Gang graffiti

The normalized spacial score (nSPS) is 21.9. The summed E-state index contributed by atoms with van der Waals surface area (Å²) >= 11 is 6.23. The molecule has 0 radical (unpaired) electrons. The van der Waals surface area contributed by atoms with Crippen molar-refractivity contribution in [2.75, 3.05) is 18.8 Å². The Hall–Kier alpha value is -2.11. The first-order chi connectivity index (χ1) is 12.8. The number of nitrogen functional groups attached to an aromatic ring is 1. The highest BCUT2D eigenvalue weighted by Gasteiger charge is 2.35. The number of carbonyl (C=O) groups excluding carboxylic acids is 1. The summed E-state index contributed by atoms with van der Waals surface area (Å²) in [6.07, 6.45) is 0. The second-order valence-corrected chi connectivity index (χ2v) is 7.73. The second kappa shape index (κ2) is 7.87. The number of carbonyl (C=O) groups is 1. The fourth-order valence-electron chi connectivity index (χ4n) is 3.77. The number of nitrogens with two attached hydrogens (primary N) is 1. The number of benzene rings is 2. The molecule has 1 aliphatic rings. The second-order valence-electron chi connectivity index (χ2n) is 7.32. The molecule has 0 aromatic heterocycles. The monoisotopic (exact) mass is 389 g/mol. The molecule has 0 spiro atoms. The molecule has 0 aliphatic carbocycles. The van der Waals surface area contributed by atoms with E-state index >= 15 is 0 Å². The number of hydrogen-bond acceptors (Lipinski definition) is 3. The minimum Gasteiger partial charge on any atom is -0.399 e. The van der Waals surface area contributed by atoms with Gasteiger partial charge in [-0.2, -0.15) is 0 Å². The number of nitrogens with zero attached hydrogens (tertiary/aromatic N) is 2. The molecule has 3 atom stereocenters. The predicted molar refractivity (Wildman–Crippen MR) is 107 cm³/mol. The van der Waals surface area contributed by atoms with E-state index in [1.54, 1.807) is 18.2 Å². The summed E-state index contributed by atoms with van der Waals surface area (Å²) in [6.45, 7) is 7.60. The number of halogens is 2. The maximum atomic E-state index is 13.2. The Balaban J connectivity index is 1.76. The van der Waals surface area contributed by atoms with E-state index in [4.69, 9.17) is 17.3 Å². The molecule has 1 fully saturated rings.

Gang graffiti. The markings let us know gangs are a real and present danger. Memphis police say erasing gang graffiti promptly sends a strong message, too. If the writing is on the wall, trouble is on the way. Officer Ronald Polk, Memphis Police Department said, "This is usually the beginning of a territory or an area or part of town that is about to be infested with gang members, gang associates and gang activity." The abandoned old Cherokee Bowling Lanes on Lamar offer gangs a huge canvas to send threats and other messages to one another: "By looking at the black spray paint, I'd say the CRIPS have been here last or most recently. Come tomorrow, who knows?" Officer Ronald Polk deciphers gang-speak for J-VAP, the Juvenile Violence Abatement Project. It's the local government response to the June 2002 drug-gang shootout on Rosamond that left innocent bystander 3 year old Jessica Borner dead. JVAP hired Officer Polk, "This is d-i-s-c-i-p-l-e-s. A lot of the letters when you deal with gang graffiti are written backwards, written upside down." Officer Polk ticks off gang names like the vice lords, folk nation, the gangster disciples. He teaches the 4 Rs of gang graffiti: read it, report it, record it and remove it. "This is issuing a statement back to the gangs that we're not going to tolerate in this community and anytime you guys come into our neighborhood and you display your territory by graffitizing sidewalks, dumpsters or what have you, we're going to take it down, we're going to remove it. We're not going to tolerate this." Gangs try to place graffiti on prime locations---hard to reach areas where graffiti won't be quickly erased. But given the importance of erasing graffiti, some local companies specialize in removing gang graffiti quickly---before the gang messages have much of an impact.